GloFo backs startup to put optical I/O on ICs
The companies will develop and manufacture Ayar’s CMOS optical I/O technology using Globalfoundries’ 45nm CMOS manufacturing process. The solution is created as a multi-chip module that can deliver 10x the bandwidth of copper at 5x lower power, Globalfoundries said. The technology, including certain design IP cores, will enable internet service providers, system vendors and communication systems to push bandwidths to 10 terabits per second (Tbps) and beyond, while maintaining the low energy and cost of optical-based interconnects, Globalfoundries said.
Ayar’s goal is to apply its technology to improving bandwidth and saving power in data centers, cloud servers and supercomputers.
Ayar was founded in 2015 as Optibit Inc. to capitalize on a decade of academic work at Massachusetts Institute of Technology, University of California, Berkeley and University of Colorado at Boulder.
The founders were Alex Wright-Gladstein who serves as CEO; Chen Sun who serves as CTO and Mark Wade, who serves as chief scientific officer. The simple mantra was “zero-change” to allow foundry CMOS manufacturing processes that were good for complex digital circuits to accommodate photonics. The company raised $2.5 million in Series A in August 2016.
An early demonstrator achieved 2.5Gbps photonic links using standard CMOS materials silicon, silicon-germanium and silicon nitride in a CMOS on silicon-on-insulator process. The researchers were compelled to use an external light source to drive the photonic devices at a wavelength of 1.18-micron. This wavelength allows the use of waveguides in silicon.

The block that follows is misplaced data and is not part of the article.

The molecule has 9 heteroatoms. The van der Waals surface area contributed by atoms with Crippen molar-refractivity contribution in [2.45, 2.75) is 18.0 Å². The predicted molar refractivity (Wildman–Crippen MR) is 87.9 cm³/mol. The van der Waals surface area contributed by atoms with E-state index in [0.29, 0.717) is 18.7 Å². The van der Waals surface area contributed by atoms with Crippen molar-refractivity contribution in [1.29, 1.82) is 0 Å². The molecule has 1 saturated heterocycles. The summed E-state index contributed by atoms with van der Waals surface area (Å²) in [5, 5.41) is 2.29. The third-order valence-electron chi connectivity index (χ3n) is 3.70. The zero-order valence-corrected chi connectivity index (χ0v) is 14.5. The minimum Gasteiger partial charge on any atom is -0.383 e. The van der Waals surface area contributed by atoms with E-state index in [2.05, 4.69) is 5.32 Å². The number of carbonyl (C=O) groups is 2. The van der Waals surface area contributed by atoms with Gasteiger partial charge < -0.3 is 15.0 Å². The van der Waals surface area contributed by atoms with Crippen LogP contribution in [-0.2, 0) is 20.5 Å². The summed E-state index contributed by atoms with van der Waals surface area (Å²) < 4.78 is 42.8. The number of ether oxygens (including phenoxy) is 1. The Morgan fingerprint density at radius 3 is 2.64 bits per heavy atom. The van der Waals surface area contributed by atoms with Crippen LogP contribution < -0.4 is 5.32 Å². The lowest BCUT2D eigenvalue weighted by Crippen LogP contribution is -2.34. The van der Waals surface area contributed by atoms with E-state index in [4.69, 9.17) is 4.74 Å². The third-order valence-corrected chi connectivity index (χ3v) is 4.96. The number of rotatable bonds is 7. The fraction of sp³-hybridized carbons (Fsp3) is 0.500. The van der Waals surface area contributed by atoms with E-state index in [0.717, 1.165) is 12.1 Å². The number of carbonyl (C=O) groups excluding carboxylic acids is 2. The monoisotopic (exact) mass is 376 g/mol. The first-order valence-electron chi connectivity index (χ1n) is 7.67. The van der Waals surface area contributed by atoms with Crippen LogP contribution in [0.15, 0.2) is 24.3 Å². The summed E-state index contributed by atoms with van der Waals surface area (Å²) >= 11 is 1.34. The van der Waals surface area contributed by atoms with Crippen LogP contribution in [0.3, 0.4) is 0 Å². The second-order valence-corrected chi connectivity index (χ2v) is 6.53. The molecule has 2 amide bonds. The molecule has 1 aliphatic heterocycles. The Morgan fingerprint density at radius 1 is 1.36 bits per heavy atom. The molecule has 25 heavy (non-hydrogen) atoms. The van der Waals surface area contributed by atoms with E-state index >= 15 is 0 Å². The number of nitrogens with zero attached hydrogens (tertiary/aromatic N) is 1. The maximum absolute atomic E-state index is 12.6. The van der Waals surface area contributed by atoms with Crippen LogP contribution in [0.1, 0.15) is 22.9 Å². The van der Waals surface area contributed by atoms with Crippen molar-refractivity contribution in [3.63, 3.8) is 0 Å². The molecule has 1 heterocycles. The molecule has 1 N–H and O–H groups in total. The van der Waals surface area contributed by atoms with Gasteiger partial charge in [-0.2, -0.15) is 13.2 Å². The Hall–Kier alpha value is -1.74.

“Globalfoundries has demonstrated true technology leadership in recognizing optical I/O as the inevitable next step as we move into a More-than-Moore world,” said Alex Wright-Gladstein, CEO at Ayar Labs, in a statement issued by Globalfoundries.
“The Ayar Labs team has been designing cutting-edge silicon photonics components on Globalfoundries technology for the past eight years and has achieved exceptional results,” said Mike Cadigan, senior vice president of global sales and business development at Globalfoundries, in the same statement.
Ayar was founded by the the inventors of the first microprocessor chip to communicate using light at MIT, UC Berkeley, and CU Boulder, a breakthrough that was the result of a 10-year research collaboration funded by DARPA.
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